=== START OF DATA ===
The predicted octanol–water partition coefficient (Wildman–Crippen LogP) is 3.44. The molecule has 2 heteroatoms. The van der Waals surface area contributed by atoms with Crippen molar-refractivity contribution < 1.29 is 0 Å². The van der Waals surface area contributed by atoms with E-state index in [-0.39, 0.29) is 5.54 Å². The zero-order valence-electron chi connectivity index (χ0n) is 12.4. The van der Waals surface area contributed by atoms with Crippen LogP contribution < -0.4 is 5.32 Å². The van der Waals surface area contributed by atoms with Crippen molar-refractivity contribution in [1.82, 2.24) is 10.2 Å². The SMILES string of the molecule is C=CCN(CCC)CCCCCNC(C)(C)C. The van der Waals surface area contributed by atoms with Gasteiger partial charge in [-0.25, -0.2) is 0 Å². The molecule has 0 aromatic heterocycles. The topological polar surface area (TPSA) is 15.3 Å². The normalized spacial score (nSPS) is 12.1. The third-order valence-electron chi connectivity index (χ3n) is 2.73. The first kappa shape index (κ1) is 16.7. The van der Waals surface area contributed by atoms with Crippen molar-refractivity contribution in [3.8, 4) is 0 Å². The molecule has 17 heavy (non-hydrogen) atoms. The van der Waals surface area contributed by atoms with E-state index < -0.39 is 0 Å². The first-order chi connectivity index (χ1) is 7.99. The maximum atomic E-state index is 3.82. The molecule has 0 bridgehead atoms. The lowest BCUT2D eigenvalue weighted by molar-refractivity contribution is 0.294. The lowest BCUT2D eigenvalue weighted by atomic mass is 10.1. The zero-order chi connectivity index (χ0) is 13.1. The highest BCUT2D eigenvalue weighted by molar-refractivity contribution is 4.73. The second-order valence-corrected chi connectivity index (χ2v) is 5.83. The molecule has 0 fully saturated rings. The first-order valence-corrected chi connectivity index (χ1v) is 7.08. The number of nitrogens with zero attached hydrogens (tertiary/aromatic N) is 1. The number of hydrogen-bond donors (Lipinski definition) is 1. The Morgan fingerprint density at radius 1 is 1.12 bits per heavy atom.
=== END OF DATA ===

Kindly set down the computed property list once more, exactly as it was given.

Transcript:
The predicted octanol–water partition coefficient (Wildman–Crippen LogP) is 3.44. The molecule has 2 heteroatoms. The van der Waals surface area contributed by atoms with Crippen molar-refractivity contribution < 1.29 is 0 Å². The van der Waals surface area contributed by atoms with E-state index in [-0.39, 0.29) is 5.54 Å². The zero-order valence-electron chi connectivity index (χ0n) is 12.4. The van der Waals surface area contributed by atoms with Crippen LogP contribution < -0.4 is 5.32 Å². The van der Waals surface area contributed by atoms with Crippen molar-refractivity contribution in [1.82, 2.24) is 10.2 Å². The SMILES string of the molecule is C=CCN(CCC)CCCCCNC(C)(C)C. The van der Waals surface area contributed by atoms with Gasteiger partial charge in [-0.25, -0.2) is 0 Å². The molecule has 0 aromatic heterocycles. The topological polar surface area (TPSA) is 15.3 Å². The normalized spacial score (nSPS) is 12.1. The third-order valence-electron chi connectivity index (χ3n) is 2.73. The first kappa shape index (κ1) is 16.7. The van der Waals surface area contributed by atoms with Crippen molar-refractivity contribution in [3.8, 4) is 0 Å². The molecule has 17 heavy (non-hydrogen) atoms. The van der Waals surface area contributed by atoms with E-state index < -0.39 is 0 Å². The first-order chi connectivity index (χ1) is 7.99. The maximum atomic E-state index is 3.82. The molecule has 0 bridgehead atoms. The lowest BCUT2D eigenvalue weighted by molar-refractivity contribution is 0.294. The lowest BCUT2D eigenvalue weighted by atomic mass is 10.1. The zero-order chi connectivity index (χ0) is 13.1. The highest BCUT2D eigenvalue weighted by molar-refractivity contribution is 4.73. The second-order valence-corrected chi connectivity index (χ2v) is 5.83. The molecule has 0 fully saturated rings. The first-order valence-corrected chi connectivity index (χ1v) is 7.08. The number of nitrogens with zero attached hydrogens (tertiary/aromatic N) is 1. The number of hydrogen-bond donors (Lipinski definition) is 1. The Morgan fingerprint density at radius 1 is 1.12 bits per heavy atom.